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Alumna gives back to community


Dr. Helen Jackson, director of community nutrition services at the Duval County Health Department, has worked most of her career trying to improve the general health of people living in the area and she is grateful that her graduate education at UNF helped her find her purpose.


Jackson oversees such programs as the Women, Infants and Children (WIC) program, the Breastfeeding Education and Support Program, the Obesity Prevention Program, Medical Nutrition Therapy and other health-related public awareness campaigns. Between all of the programs and staff of 100 employees that Jackson supervises, her department reaches out to more than 175,000 of the nearly 865,000 residents of North Florida’s largest and most populous county.


“Many of today’s chronic health problems affecting the health care system — cancer, diabetes, heart disease, obesity — stem from our nutritional choices and personal habits,” she said. “We try to educate people how to make informed decisions about the healthiest foods within their budget and to reduce behaviors, like smoking that have long-term negative health consequences.”


She received her bachelor's degree from Wayne State University and a master's in nutrition from Eastern Michigan University then moved to Florida in 1989 with her husband, Joseph, a native of Jacksonville Beach. She received a master’s degree in Public Administration from UNF in 1992; a Ph.D. in the same subject later from Kennedy-Western University, and is now pursuing a master’s degree in divinity from the Interdenominational Theological Center in Atlanta.


Public service has been a part of her life since as a child growing up in Detroit. Her father worked as a factory worker for Ford Motors and as a part-time realtor, while her mother was a high school teacher raising four children. Her parents together were active in community service through their church, and even in her teenage years, Jackson volunteered with the American Heart Association and went grocery shopping and ran errands for elderly neighbors.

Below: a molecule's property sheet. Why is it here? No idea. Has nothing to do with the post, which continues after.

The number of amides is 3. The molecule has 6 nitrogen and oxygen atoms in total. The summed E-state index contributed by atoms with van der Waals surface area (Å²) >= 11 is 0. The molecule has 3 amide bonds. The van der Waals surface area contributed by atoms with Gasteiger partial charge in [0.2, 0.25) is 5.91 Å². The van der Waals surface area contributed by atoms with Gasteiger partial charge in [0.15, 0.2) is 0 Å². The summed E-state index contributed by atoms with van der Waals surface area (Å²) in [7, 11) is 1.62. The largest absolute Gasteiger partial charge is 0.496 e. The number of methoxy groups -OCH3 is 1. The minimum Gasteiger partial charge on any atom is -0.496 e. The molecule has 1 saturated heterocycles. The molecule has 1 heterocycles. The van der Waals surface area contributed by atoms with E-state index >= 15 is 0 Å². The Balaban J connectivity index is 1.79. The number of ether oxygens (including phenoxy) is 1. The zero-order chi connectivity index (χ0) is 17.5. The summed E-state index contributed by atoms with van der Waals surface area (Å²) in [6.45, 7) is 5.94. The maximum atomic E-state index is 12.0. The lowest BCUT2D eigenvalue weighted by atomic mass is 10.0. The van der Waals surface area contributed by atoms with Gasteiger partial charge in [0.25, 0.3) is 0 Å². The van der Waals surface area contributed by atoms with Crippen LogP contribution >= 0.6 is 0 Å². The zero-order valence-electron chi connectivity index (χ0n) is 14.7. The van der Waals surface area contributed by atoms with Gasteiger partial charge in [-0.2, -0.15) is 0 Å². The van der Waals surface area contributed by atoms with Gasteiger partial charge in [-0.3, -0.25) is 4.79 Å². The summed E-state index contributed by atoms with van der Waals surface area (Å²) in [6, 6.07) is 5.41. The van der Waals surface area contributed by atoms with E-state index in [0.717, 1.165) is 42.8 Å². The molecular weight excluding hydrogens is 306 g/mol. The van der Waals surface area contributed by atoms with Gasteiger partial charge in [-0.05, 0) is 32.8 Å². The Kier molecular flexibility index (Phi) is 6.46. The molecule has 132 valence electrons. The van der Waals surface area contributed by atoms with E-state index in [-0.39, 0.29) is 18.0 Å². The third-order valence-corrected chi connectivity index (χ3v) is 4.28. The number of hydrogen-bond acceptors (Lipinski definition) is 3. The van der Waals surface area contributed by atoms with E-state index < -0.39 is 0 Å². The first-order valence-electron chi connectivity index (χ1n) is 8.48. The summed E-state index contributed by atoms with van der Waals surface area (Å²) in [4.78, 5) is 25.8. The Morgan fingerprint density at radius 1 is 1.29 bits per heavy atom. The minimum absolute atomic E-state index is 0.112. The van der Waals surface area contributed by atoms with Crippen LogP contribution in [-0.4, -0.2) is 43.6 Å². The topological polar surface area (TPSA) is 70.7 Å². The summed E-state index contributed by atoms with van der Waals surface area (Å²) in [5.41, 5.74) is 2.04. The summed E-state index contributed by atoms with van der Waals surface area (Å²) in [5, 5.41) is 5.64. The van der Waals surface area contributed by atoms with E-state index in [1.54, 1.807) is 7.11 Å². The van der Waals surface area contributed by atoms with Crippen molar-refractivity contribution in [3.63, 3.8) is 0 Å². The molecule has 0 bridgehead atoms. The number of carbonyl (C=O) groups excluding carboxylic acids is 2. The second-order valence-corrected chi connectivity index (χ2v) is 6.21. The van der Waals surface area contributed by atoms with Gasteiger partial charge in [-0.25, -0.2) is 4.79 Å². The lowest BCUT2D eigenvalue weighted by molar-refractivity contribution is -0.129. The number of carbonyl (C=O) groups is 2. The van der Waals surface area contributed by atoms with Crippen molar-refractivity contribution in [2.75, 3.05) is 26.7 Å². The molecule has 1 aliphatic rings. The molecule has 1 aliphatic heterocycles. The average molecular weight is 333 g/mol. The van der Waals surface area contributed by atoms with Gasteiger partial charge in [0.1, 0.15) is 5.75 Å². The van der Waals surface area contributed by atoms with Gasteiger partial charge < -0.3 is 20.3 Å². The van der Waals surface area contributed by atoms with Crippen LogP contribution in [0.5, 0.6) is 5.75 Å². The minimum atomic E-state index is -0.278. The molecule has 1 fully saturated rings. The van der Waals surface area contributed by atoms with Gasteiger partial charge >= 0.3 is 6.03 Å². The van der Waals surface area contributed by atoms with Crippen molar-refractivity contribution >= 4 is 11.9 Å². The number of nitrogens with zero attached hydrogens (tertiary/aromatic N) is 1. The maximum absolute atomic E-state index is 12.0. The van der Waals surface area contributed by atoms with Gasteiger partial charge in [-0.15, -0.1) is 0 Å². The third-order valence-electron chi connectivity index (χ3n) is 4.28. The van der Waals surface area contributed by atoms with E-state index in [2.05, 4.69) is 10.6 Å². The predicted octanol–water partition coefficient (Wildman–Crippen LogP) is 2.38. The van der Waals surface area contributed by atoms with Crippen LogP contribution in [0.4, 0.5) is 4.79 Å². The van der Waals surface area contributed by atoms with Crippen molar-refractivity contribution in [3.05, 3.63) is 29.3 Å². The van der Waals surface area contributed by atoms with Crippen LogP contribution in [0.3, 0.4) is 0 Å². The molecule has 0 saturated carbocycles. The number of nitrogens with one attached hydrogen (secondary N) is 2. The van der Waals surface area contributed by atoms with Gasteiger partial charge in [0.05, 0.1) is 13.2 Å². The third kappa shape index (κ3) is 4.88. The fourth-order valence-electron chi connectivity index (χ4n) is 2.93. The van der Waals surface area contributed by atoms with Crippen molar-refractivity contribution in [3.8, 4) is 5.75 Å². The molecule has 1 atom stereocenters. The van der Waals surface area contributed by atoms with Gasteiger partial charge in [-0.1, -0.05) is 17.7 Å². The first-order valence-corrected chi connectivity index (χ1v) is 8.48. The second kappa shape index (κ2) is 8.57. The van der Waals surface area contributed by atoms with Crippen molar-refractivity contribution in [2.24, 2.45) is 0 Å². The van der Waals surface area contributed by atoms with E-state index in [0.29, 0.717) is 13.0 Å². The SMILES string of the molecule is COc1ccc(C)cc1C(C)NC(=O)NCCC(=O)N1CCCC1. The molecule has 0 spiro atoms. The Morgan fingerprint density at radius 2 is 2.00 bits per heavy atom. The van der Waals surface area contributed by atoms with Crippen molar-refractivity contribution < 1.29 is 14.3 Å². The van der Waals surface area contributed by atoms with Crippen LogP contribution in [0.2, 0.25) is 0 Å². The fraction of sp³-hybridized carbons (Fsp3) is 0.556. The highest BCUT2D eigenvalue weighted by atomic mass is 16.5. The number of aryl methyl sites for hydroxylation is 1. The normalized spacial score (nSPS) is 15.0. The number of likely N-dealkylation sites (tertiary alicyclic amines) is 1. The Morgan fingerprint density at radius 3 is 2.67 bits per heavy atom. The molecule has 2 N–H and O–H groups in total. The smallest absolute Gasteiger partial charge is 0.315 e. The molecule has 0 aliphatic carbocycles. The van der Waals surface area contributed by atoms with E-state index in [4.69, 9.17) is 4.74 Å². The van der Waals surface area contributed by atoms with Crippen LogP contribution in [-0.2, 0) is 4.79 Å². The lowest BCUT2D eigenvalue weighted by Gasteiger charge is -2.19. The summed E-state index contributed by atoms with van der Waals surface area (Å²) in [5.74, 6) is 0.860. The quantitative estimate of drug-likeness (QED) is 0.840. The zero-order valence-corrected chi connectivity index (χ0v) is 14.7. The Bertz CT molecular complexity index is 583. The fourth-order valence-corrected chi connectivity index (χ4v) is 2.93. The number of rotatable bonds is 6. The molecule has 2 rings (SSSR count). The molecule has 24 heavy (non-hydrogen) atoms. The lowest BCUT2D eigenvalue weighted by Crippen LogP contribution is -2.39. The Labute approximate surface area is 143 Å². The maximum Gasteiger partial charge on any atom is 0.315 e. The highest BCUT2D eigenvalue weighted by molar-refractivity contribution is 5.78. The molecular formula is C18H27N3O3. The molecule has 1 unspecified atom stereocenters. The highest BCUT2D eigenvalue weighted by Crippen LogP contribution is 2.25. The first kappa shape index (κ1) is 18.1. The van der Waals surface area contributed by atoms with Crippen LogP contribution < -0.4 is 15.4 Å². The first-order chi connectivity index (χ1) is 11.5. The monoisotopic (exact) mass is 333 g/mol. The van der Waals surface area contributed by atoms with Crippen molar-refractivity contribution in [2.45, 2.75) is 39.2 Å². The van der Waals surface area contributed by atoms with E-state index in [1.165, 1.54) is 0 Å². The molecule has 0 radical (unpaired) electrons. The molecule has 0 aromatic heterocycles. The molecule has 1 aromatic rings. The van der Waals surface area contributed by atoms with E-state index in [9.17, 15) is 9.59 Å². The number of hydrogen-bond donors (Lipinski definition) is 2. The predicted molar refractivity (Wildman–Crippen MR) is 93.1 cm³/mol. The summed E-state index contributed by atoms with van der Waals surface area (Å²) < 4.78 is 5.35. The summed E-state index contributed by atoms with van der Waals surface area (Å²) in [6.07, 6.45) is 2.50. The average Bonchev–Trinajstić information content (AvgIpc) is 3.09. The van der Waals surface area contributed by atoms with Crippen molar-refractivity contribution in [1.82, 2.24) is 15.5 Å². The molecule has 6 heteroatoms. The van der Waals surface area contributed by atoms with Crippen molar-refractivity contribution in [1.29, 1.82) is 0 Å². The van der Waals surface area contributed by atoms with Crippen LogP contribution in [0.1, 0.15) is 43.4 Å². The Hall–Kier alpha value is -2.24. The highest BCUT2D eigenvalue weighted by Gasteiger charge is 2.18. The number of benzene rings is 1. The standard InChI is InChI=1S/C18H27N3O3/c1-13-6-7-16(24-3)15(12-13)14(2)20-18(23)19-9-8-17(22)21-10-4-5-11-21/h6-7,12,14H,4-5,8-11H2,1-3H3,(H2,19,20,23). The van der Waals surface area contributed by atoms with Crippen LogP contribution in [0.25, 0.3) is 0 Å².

Initially interested in medicine, she did a rotation in an emergency room and quickly realized it wasn’t for her.


“All that blood made me a little squeamish,” she said. “But, I felt I could still have a big impact by focusing on areas of preventive medicine, such as nutrition, and trying to make changes happen at the policy and administrative levels.”  


Jackson said her time at UNF reinforced that early dedication to community service and credits one faculty member in particular, Dr. Henry Thomas, with motivating her to pursue her master’s degree.
“Dr. Thomas was so dedicated to the course and helped me see the importance of being part of social change. He greatly impacted my life,” she said.


She also worked for a period at the Northeast Florida State Hospital in Macclenny where she became interested in administration issues affecting the 500–bed hospital. She was going to UNF at the time and was intrigued by the real–world applications of her course work.

“With the UNF courses, I began looking at practices in the hospital and working with various departments to resolve problems.”


With a background as a hospital-registered dietician, Jackson was a natural fit for the WIC program. During an internship at the City of Detroit Health Department she was responsible for increasing participation from 7,000 to 30,000 individuals, one of the accomplishments of which she is the proudest. Today, Duval County’s WIC program has a $20 million budget and assists more than 25,000 families. Jackson and the program’s goals are ambitious — to improve the lifelong health and nutrition of pregnant women, new mothers, infants and children by providing nutrition education, supplemental food and health as well as social service referrals.


She said she loves the challenge, and UNF plays a key role in helping her improve the daily health for those families served by DCHD. In addition to advocating for graduate education among her staff, Jackson’s department provides a number of internships and transformational learning opportunities to UNF students studying nutrition, nursing, public health and even marketing.


“UNF provides us with great students who help us in so many areas like community outreach and education about preventing diabetes, cancer and heart disease,” she said. “The health of our community is much improved because of the values and education instilled in them.”


Jackson’s UNF education also influenced her to become involved in a number of civic groups. Community organizations benefiting from her involvement include Hubbard House, the American Heart Association, the American Cancer Society and the Jacksonville Community Council, Inc. (JCCI).


Jackson is also involved with the Women of Color Cultural Foundation, a non-profit group she helped establish in 1999. The organization addresses inequalities in health, education and economic development for women of color. Jackson helps with its annual gala to raise money for scholarships. More than $100,000 in scholarships has been awarded to students, including several attending UNF.


“Dr. Jackson’s long-term experience promoting healthy lifestyles with an emphasis on better nutrition and her commitment to education are having a major influence in our community and the lives of UNF’s students,” said Pam Chally, dean of Brooks College of Health. “She is a shining example of how higher degrees have a profound impact personally, professionally and globally.”